"Parmenides" is a profoundly complex and often confounding dialogue crafted by Plato. The narrative introduces us to a purported meeting between young Socrates and two esteemed philosophers of the Eleatic school, Parmenides and Zeno of Elea. The narrative structure primarily encapsulates the vigorous challenges posed by Socrates to the monist position of Parmenides and Zeno, wherein he refutes the contradiction of things being both similar and dissimilar by drawing distinctions between sensibles and Forms. He posits that sensible objects can exhibit paradoxical traits through their participation in Forms like Likeness, Unlikeness, Unity, and Plurality.
The dialogue proceeds with Parmenides dominating the conversation, scrutinizing Socrates' acknowledgement of Forms and interrogating him about the kinds of Forms he acknowledges. Parmenides provides five comprehensive arguments that challenge the Theory of Forms. These range from questioning how many particulars can participate in a single Form without causing it to separate from itself, to exploring the issue of infinite regress if a Form is also characterized by its attribute, to questioning the thought-existence of Forms, to dealing with the issue of the Forms being like their instances, and lastly, raising doubts about our knowledge of the Forms given their separate existence.
Even though Socrates fails to counter these arguments, Parmenides advocates the Theory of Forms, arguing that dialectic would be impossible without them. He encourages Socrates to undergo a form of philosophical training or exercise. The remaining part of the dialogue showcases such an exercise, with Aristoteles replacing Socrates as Parmenides' dialogue partner.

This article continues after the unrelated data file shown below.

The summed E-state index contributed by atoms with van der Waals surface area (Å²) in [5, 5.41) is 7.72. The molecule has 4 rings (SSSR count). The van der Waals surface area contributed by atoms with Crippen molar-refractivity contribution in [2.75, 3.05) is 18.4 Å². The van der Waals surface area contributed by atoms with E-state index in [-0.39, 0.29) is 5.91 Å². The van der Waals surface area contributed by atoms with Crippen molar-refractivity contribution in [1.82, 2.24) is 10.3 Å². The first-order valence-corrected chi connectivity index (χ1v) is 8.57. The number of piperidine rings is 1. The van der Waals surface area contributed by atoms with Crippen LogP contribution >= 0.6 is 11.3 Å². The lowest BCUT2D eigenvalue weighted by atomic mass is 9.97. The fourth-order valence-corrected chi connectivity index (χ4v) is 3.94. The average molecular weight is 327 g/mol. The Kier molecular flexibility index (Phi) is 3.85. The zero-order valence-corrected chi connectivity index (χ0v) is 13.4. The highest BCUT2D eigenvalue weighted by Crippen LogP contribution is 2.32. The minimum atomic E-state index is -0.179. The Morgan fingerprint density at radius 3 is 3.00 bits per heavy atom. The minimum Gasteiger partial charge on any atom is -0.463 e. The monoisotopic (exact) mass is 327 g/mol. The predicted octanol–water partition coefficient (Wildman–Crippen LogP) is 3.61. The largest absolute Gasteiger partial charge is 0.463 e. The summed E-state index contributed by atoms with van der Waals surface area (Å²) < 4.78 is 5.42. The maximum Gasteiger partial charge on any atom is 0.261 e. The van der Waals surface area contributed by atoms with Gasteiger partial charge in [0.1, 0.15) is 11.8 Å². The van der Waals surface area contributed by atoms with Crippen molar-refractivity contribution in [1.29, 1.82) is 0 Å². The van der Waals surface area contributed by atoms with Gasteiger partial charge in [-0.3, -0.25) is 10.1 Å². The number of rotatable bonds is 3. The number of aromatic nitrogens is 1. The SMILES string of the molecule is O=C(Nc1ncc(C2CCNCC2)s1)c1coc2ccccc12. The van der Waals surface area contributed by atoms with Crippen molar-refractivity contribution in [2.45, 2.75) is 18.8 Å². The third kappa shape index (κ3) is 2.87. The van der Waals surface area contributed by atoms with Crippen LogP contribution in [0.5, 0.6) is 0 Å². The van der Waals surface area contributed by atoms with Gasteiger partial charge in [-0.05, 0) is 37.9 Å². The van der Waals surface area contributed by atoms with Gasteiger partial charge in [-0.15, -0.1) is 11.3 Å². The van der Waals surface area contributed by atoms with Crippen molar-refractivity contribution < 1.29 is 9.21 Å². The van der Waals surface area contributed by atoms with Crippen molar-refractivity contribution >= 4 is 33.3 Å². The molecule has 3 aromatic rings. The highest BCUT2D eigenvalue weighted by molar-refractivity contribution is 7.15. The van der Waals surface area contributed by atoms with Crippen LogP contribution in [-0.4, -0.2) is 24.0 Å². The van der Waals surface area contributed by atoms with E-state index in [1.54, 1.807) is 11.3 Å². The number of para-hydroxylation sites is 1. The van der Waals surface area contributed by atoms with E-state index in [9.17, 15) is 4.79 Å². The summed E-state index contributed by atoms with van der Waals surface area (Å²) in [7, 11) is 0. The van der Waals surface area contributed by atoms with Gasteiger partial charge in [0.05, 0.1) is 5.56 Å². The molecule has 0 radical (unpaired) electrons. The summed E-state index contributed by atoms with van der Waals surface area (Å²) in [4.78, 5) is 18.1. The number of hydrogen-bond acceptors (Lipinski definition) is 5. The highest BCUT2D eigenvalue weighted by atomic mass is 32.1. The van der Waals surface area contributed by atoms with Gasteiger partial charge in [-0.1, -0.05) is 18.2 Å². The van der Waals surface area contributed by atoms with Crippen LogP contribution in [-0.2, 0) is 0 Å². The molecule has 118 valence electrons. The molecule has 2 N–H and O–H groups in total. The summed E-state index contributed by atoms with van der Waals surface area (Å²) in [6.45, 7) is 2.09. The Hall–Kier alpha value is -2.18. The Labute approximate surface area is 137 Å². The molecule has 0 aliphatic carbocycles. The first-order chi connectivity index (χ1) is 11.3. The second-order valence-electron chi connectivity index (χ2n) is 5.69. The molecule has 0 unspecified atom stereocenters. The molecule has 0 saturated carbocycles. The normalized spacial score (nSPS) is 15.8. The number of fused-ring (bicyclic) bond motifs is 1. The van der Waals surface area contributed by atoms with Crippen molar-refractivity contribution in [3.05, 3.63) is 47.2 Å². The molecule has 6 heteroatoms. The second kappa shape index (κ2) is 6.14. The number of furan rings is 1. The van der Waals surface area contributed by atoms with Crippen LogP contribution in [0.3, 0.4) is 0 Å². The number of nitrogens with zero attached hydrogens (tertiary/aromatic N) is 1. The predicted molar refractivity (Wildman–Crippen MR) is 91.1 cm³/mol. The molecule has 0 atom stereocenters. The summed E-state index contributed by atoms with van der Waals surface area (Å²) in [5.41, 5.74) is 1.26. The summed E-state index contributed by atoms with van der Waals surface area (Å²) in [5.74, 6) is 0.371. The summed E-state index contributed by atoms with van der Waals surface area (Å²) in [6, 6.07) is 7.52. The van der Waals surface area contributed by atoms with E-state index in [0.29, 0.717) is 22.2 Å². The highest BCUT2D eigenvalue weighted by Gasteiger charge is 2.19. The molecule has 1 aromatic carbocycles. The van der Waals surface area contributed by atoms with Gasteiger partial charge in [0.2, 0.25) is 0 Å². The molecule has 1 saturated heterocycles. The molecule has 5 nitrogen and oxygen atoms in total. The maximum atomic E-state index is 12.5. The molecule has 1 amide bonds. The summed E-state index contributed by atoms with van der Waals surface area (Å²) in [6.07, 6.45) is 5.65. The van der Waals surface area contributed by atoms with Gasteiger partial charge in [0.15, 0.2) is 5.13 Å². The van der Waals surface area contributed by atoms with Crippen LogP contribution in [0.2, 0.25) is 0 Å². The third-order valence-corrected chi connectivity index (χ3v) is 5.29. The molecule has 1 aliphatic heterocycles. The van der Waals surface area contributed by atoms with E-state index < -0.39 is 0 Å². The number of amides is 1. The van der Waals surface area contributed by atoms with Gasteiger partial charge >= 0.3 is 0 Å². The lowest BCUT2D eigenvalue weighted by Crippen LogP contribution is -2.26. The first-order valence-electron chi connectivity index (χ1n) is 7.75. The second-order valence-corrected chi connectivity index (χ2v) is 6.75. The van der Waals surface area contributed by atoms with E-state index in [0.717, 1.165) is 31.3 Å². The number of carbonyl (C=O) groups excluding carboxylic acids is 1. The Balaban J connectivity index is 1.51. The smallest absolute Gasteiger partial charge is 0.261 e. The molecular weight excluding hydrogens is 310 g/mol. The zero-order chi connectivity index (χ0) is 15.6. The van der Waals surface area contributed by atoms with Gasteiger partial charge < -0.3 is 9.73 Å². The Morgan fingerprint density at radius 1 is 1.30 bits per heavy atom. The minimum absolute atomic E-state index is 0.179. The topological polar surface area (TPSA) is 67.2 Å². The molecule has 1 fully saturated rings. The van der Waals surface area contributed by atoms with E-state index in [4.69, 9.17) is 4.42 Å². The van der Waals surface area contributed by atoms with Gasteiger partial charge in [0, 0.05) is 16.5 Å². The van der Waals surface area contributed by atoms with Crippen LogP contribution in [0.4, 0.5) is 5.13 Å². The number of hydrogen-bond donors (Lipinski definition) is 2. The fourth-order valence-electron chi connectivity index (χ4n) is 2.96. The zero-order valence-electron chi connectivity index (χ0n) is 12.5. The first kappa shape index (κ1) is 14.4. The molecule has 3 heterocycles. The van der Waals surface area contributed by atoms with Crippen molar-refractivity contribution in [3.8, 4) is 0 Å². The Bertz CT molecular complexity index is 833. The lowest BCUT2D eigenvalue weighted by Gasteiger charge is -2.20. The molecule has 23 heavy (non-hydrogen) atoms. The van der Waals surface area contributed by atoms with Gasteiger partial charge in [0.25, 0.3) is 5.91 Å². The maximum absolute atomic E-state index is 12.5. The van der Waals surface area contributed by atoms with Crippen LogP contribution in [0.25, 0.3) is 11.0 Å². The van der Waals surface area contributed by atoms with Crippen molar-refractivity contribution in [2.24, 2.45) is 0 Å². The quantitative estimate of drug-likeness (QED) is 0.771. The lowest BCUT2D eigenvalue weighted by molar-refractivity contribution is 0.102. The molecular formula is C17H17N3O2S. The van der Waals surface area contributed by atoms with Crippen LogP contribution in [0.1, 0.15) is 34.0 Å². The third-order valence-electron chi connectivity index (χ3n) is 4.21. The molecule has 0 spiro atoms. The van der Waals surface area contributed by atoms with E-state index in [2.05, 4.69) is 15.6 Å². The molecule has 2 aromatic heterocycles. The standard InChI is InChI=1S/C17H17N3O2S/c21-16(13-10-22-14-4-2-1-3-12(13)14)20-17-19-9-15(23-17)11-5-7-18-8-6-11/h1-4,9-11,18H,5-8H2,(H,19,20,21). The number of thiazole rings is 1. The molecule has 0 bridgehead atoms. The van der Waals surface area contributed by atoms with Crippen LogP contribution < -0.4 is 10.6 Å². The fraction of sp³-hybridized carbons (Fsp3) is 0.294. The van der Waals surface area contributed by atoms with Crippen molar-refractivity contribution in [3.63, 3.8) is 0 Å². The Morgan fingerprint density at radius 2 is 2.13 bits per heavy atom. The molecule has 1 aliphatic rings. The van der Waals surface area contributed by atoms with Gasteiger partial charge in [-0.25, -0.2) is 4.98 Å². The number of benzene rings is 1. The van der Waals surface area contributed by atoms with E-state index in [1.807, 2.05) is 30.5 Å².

In the second part of the dialogue, three hypotheses are proposed, each exploring the existence and nature of the 'one.' This portion of the dialogue is considered challenging and offers an unadorned series of complex arguments. Throughout the centuries, scholars have attempted to decode this segment, but a conclusive interpretation remains elusive.
The dialogue has generated considerable commentary, particularly among Neoplatonists, and has been influential in the works of philosophers from the medieval era to the 15th century. Despite the debate and contention it incites, "Parmenides" continues to hold a significant position in philosophical discourses, chiefly for its exploration of topics such as Being, Sameness, Difference, and Unity.